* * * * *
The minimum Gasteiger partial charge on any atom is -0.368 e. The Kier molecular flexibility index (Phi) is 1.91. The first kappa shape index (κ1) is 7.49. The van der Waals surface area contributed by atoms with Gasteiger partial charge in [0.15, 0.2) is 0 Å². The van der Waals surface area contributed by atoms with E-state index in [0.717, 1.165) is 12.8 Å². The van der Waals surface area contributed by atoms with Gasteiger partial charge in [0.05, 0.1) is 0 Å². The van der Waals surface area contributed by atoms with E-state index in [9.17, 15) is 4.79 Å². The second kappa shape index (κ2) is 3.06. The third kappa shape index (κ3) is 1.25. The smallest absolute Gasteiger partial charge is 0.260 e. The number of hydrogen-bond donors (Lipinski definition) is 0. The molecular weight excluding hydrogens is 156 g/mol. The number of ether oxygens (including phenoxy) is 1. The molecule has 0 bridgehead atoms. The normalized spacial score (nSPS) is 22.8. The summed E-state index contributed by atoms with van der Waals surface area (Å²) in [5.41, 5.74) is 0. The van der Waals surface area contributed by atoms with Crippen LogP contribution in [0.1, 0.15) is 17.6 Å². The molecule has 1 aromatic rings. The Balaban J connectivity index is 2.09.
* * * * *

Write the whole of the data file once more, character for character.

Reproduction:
The minimum Gasteiger partial charge on any atom is -0.368 e. The Kier molecular flexibility index (Phi) is 1.91. The first kappa shape index (κ1) is 7.49. The van der Waals surface area contributed by atoms with Gasteiger partial charge in [0.15, 0.2) is 0 Å². The van der Waals surface area contributed by atoms with E-state index in [0.717, 1.165) is 12.8 Å². The van der Waals surface area contributed by atoms with Gasteiger partial charge in [0.05, 0.1) is 0 Å². The van der Waals surface area contributed by atoms with E-state index in [9.17, 15) is 4.79 Å². The second kappa shape index (κ2) is 3.06. The third kappa shape index (κ3) is 1.25. The smallest absolute Gasteiger partial charge is 0.260 e. The number of hydrogen-bond donors (Lipinski definition) is 0. The molecular weight excluding hydrogens is 156 g/mol. The number of ether oxygens (including phenoxy) is 1. The molecule has 0 bridgehead atoms. The normalized spacial score (nSPS) is 22.8. The summed E-state index contributed by atoms with van der Waals surface area (Å²) in [5.41, 5.74) is 0. The van der Waals surface area contributed by atoms with Crippen LogP contribution in [0.1, 0.15) is 17.6 Å². The molecule has 1 aromatic rings. The Balaban J connectivity index is 2.09.